Buck: Welcome back to the show everyone. Today my guest on Wealth Formula Podcast is Matthew Sullivan. He’s the founder of QuantumRE, a cryptocurrency startup that supports homeowners by helping them sell a fraction of the equity in their home without taking on more debt, now who doesn’t want that, right? Now Matthew is also the co-founder of the 50 million dollar secured real estate income strategies fund and is the founder and president of crowdventure.com which is a real estate crowdfunding company. You’re a busy guy, Matthew, welcome to Wealth Formula Podcast.
Matthew: Thank you Buck. Thanks for having me over.
Buck: So I want to start out a little bit. Obviously you are your bit of a serial entrepreneur. I’m sort of like probably the poor man’s version of you and that rather illustrious entrepreneurial career it seems. Give me some background on how you got into real estate and ultimately the evolution of the interest in blockchain application to this.
Matthew: Thank you. Well the the movement of real estate was relatively late. I’d spent most of my professional life, if you can call an entrepreneur a profession, I mean being in serially unemployable more like, but I focus much more on Finance and technology and telecommunications and real estate funnily enough seems almost the antithesis of that because it was solid and very slow-moving, but as the years went by and as I became older and wiser I realized the absolute importance and sheer foundation that the real estate brings to the economy. When I moved over here to the US of just over was just under five years ago, one of the first things I did was to set up a Crowd venture which is a crowdfunding company that allows people to buy small pieces of real estate investments which was really hot on the heels of the crowdfunding legislation which was the JOBS Act which was sort of freshly minted at that time. So really it you know I’m not a a career real estate guy, I’m much more you know technology and finance but so looking at real estate for me was through a different lens than a traditional investment side.
Buck: Sure. So how about blockchain? When did you discover it? What was your aha moment and why did you decide to marry these two?
Matthew: Well I think it’s a case of faint signals from the future. So back in the late 90s early 2000 I founded one of Europe’s first internet billing companies and that was a company that enabled it was a technology company we were selling services to large telcos and what we were able to do was bill Internet traffic by the packet so rather than telecoms companies just charging a flat rate per month, we were able to help them charge depending on the content that was delivered. So I was involved in the internet really right at the very beginning before it became the sort of behemoth that it is today and really seeing blockchain technologies, you get these sort of little pointers that this feels that it could be the same type of change, the same type of developments happening as we saw with the Internet. And also I am part of a networking group that meets up in Beverly Hills every Saturday and one of the fairly regular speakers there was Brock Pierce who at that point three years ago was the chairman of, Bitcoin foundation. And so he would regularly update us with things that are happening in the Bitcoin and the blockchain world. So I was sort of exposed to it from a technology perspective before the cryptocurrencies took on that massive rise that we saw last year.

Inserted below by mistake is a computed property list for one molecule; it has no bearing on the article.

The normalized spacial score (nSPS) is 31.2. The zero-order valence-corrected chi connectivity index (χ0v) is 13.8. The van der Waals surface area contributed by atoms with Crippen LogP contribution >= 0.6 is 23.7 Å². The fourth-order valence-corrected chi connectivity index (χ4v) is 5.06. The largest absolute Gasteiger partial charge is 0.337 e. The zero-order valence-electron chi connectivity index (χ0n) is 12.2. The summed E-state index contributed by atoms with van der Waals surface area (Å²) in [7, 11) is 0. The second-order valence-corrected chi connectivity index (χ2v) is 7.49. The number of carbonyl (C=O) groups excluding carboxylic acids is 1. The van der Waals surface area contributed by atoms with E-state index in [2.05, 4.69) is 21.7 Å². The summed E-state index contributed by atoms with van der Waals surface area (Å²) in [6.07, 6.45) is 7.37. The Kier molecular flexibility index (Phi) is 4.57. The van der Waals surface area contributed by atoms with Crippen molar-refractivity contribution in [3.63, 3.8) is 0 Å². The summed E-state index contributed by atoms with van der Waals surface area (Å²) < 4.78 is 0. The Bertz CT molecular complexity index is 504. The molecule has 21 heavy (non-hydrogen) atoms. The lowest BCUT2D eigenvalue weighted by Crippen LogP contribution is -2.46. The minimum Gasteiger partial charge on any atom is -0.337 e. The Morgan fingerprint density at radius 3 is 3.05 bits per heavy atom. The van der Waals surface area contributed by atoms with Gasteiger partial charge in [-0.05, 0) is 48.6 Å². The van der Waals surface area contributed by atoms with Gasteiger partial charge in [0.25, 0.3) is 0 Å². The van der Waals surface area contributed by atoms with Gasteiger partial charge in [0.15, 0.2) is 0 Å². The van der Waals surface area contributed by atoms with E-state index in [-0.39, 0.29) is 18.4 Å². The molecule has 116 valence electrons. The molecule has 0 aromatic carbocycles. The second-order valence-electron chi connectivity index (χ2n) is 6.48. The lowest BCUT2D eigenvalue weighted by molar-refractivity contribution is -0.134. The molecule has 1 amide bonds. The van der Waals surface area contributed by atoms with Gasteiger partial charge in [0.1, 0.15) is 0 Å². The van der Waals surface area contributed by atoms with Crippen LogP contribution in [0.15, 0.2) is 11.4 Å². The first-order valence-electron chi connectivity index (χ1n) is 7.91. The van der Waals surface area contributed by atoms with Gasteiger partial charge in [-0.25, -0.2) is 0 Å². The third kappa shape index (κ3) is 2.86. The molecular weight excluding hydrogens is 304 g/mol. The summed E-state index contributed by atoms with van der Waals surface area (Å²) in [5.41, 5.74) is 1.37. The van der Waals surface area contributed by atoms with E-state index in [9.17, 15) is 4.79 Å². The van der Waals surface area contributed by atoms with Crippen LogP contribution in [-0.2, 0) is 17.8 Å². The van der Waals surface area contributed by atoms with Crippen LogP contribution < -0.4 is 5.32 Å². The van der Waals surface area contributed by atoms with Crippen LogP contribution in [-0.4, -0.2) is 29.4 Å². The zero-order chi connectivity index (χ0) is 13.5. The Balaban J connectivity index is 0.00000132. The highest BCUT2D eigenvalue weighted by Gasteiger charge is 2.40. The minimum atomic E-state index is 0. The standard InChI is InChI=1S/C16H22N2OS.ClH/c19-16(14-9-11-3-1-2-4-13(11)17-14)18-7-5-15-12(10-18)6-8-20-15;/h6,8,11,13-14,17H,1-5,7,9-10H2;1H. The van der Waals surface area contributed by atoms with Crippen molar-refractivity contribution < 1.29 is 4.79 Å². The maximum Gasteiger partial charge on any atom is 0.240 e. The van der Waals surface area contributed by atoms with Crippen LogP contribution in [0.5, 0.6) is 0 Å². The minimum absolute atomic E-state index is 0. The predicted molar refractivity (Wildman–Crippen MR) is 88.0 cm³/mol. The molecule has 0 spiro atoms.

Buck: Was that metal?
Matthew: Yes it’s metal.
Buck: I want to talk to you about that more too at some point, but so interesting let’s start broadly again taking this idea of the impact of tokenization . First of all define tokenization.
Matthew: Well it’s not, I mean you know the important thing to try and take into, look forward and see that blockchain is a technology that really and tokenization and all these words, these are technologies that really should not be uttered in normal everyday speak in the same way that when we talk about the internet, we don’t talk about HTTP and you know all the various different transfer you know ipv6, you know we just talk about applications. And so I think really what’s happened is because crypto currencies became center stage, because of all of these speculative activity and people thought that they could make instant money and then the sort of technology center stage when actually it should be the applications. So when we talk about tokenization and the use of blockchain, it’s really to solve a problem and that problem is liquidity in real estate. So we use the efficiencies that blockchain and those technologies bring to create digital assets that can be traded in a much more cost-effective and instant way than traditional securities. So blockchain and tokenization for us really is a mechanism to create liquidity in what is the world’s largest asset class which historically has been incredibly illiquid.
Buck: So I know what you’re talking about right now, but let’s try to break this down with some concrete sort of examples of how you utilize the technology to do things more efficiently in real estate, give me some examples.
Matthew: Well I think if you look at what we’re doing specifically with our fund which is we’re creating an asset-backed token. Because one of the biggest problems with Bitcoin and all of the cryptocurrencies is lack of intrinsic value and what that means is people don’t really know what’s behind these cryptocurrencies and that’s why you see set such volatility because it’s the sort of the herd instinct because if people think that everyone’s buying then they all pile in then the price goes up. If people think they’re selling the price goes down. And so the price of cryptocurrencies is entirely driven by sentiment and it’s also very easy to manipulate those if you’re a big buyer behind the scenes. So what we’ve done is we’ve created a fund that operates as a REIT which is something that we all understand in the traditional world it invests in a specific asset class which is the equity in single-family homes and I can expand on that in a moment, but rather than delivering shares or interests in that fund through traditional means, which is a certificate or a membership interest, we’re creating a digital asset, which uses the blockchain that enables it to move from person to person in a way that is kept in a ledger that cannot be changed. So what we’re doing effectively is we’re not tokenizing real estate, we’re not taking something that’s solid and making it into something that’s vapor for example, we’re just creating a structure and issuing ownership in that better structure by way of a share, an electronic share that uses a blockchain to enable it to be traded far more efficiently than…